The nuclear regulatory agency responsible for tracking safety lapses at the San Onofre nuclear plant in California cut inspection staff drastically in recent years in part because the leaders were overextended elsewhere, The Washington Post reported this week.
An internal memo obtained by the Post and dated last August shows that the San Onofre plant’s reactor oversight teams had steadily shrunk in size during the years leading up to the current crisis, from about 130 in 2011 to just a couple dozen earlier this year. On top of that, the people responsible for supervising the agencies’ inspections of San Onofre’s plant’s equipment were even thinner. By the end of last summer, just a quarter of the inspectors had been brought back to full staffing; their supervisor, the one responsible for all plant inspections, was also ill.
In response to a question from congressional investigators, San Onofre’s plant operator said the agency that makes sure the plant is safe had cut back on “anomalies” at the plant, i.e. unusual inspections, between 2010 and 2011.
Two years ago, as the same investigators who went to the newsroom for this story did, a few senior staff at the Nuclear Regulatory Commission said this wasn’t really a surprise. “Ahead of any major plant event, we really have our hands full,” said one internal document provided to the congressional investigators. Another review would “probably trigger the need for increased inspections for existing equipment,” the document concluded.
But in the email obtained by the Post, the internal author said this time, “Not so. Even with the new staffing and personnel … attention to safety issues with existing equipment has been noticeably low in the past.”
During the crisis at San Onofre, reports have shown that operators first questioned the adequacy of the plant’s repair plan after inspectors noticed bright-red transformers flashing, leading them to believe that the plant had not always maintained its nuclear equipment properly.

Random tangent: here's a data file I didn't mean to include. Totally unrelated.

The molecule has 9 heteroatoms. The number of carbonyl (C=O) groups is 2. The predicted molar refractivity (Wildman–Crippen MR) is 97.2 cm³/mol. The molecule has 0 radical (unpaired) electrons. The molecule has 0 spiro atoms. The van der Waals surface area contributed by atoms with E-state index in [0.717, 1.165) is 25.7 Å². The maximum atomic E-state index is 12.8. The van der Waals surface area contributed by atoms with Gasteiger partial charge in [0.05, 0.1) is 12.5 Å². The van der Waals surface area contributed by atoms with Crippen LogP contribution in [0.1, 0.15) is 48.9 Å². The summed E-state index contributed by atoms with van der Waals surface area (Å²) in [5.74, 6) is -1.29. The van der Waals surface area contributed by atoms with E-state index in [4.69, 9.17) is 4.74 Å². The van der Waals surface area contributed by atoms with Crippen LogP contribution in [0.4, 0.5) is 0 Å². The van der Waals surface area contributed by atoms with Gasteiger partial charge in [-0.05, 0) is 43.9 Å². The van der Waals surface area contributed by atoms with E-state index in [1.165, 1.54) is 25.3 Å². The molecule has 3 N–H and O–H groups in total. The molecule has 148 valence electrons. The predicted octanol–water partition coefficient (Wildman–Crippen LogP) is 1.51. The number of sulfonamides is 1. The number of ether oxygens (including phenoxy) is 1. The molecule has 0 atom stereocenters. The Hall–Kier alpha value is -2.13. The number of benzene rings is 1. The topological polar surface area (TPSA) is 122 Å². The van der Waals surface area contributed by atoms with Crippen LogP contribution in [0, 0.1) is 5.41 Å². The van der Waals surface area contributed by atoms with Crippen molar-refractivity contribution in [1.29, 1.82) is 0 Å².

Federal regulators ultimately decided that workers hadn’t taken enough precautions to prevent the transformers from melting, and they approved a fix that they say is adequate, and the NRC criticized plant operators for not moving quickly enough to address safety issues.
The internal review document not only blamed the reduction in inspectors on “short staffing” at the agency, but on reduced staff at the NRC itself as well.
According to the Post, the only thing the NRC did differently this time than in past incidents is add two new inspectors, raising the total to 23.
In an interview with the Post, NRC spokesman Victor Dricks said the agency is committed to doing more. “The NRC has more inspectors [now] than ever before,” he said. “We’re committed to ensuring that [the plant] is ready to restart, but we’ll monitor very closely the two inspectors that will be assigned there, to make sure the site will be able to resume safely.”
Dricks also stressed that when it comes to inspections, “more is never necessarily better,” adding that the agency “offers its very best individuals to inspect the site.”
A spokesman for the NRC said that the editorial board on the Post’s parent company, The Washington Post Company, supported the union’s call for increased funding for the agency, the Post reported. The spokesman did not respond to an emailed request for comment on whether the agency could do more to make sure safety checks were being done.
But this was not the first warning the regulators had given about the low staffing levels. In early 2013, a report written by one NRC manager warned of cutbacks that would lead to a shortage of inspectors.
“On the operational side of things, we have had two years of uncertainty about whether the U.S. facilities can be operating safely,” the report said.
But the commission maintains that without further increases in funding, the agency will fall behind by the end of next year.
“The longer the NRC does not approve additional inspections, the more likely the agency will fall behind schedule,” the proposed annual funding bill stated.